PowerShell: Filtering Left Could Produce Different Results Than Filtering with Where-Object

While doing some testing on my Windows 8 machine today, I discovered an issue where Filtering Left could produce different results than filtering with the Where-Object cmdlet.

Nothing special here. Just using the Get-Volume cmldet and filtering left with its DriveLetter parameter. Using either an upper or lowercase ‘C’ returns the same results:

Using the Where-Object cmdlet to do the filtering, while not a best practice when the filtering can be accomplished earlier in the pipeline, should return the same results or at least you would think it should. Using an upper case ‘C’ returns the same results, but using a lower case ‘c’ does not return any results:

Looking at both the datatype for the DriveLetter parameter (input) and the type of object that the DriveLetter property (output) produces shows they’re both [Char]. Based on this, I would expect what I’m inputing for the DriveLetter parameter and what the cmdlet is producing for its output to the pipeline for the DriveLetter property which is used for input by the Where-Object cmdlet to work consistently.

I’m not a developer and  a quick search on the Internet didn’t clear up whether the [Char] data type in PowerShell is case sensitive or not. So it was time for a quick test to check:

I defined a new variable named $charTest that is a [Char] datatype. I verified what it contained, tested it against upper and lower case both of which returned True, tested it against another value which returned False, and finally verified that it was an object type of [Char] to to make sure it was the right data type. Based on this test, it doesn’t appear that a [Char] datatype in PowerShell is case sensitive.

Update:
This appears to be an issue with the new PowerShell version 3 syntax for the Where-Object cmdlet which I was using in the previous examples. Using the older PowerShell version 2 syntax for the Where-Object cmdlet returns the correct results:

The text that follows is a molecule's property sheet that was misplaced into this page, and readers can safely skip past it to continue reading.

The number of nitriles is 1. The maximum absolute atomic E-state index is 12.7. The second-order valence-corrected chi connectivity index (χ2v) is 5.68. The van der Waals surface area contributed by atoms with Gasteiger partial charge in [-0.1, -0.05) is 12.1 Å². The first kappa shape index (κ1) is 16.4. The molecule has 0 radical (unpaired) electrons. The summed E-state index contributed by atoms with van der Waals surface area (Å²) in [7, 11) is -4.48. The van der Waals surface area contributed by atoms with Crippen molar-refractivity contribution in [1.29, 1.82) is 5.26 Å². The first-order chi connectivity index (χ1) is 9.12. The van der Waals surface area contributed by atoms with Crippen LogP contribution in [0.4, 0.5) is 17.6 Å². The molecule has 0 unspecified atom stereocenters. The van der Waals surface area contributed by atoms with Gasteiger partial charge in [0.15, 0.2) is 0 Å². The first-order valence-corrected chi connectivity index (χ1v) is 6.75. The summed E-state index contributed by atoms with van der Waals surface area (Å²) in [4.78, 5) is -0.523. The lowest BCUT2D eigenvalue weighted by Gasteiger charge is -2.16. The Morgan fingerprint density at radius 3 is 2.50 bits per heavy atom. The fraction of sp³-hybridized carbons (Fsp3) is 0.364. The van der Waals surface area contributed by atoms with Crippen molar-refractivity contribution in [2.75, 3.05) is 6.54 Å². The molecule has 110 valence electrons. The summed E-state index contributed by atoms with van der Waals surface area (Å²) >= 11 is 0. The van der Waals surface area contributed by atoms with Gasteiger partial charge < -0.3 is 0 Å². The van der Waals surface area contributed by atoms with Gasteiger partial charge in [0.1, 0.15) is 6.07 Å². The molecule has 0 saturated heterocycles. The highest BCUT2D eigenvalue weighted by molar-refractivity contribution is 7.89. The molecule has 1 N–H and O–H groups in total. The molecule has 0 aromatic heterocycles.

Be sure to read my next blog where I followed up on this issue and discovered it doesn’t occur on two other Windows 8 machines that I tested it on. This is a very strange issue. Also be sure to read Peter Kriegel’s comment on this blog article (I forgot all about implicit conversions of data types).

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2 Comments

  1. pamkkkkk

    This problem is as old as programming is!
    And even the solutions are even old as the hills.
    But you question how PowerShell tread this is interesting!

    Your example is doing Wrong! You are comparing a Char with a String!
    ‘C’ | Get-Member # results in String !!!!!!
    So internally the Char is converted to a String and the String comparer is Working.
    Please Read for the PowerShell type-conversion algorithm the very good Book from Bruce Payette! :
    http://www.manning.com/payette2/
    [excerpt]
    Anything [string] The PowerShell internal string converter is used.
    [/excerpt]

    But even on my Systems (PowerShell 2.0 and 3.0 on Win7) with the correct Char compare, Char seems not to be case sensitive!
    [Char]’c’ –eq [Char]’C’ # results in $True

    If you have a type of Char, think of it as a (integer) Number (Ascii Code)! In most languages Char is treated as a Byte (8 Bit) value or if you have Unicode like PowerShell as a Type of Single (16 Bit) value.
    [Int][Char]’c’# results in 99
    [Int][Char]’C’# results in 67
    So the best way to think of a Chare compare is to think it is a Number compare!

    But this is not for PowerShell as we seen!
    I think PowerShell converts a Char internally to a String and uses the String comparer!?
    But the Where-Object seems to have a different behavior!
    You found a PowerShell Pitfall!

    To get always around this pitfall, use the following solutions:

    1. If you compare Strings use the Tolower() or ToUpper() on both sides of the compare (or ToUpper())!
    “HeLLo”.ToLower() –eq “hello” # results in $True!
    Tipp: You can Cast the Char to a String like that ([String]’C’).Tolower()

    2. Instead of using the accurate comparer use the Like Operator! This works even for Chars!
    [char]’c’ -like [char]’C’ # results in $True!

    So this must even result in $True (cant test it have no Win8):
    Get-Volume | where DriveLetter -Like ‘c’

    Hope it is understandable

    Peter Kriegel
    http://www.admin-source.de

    Reply

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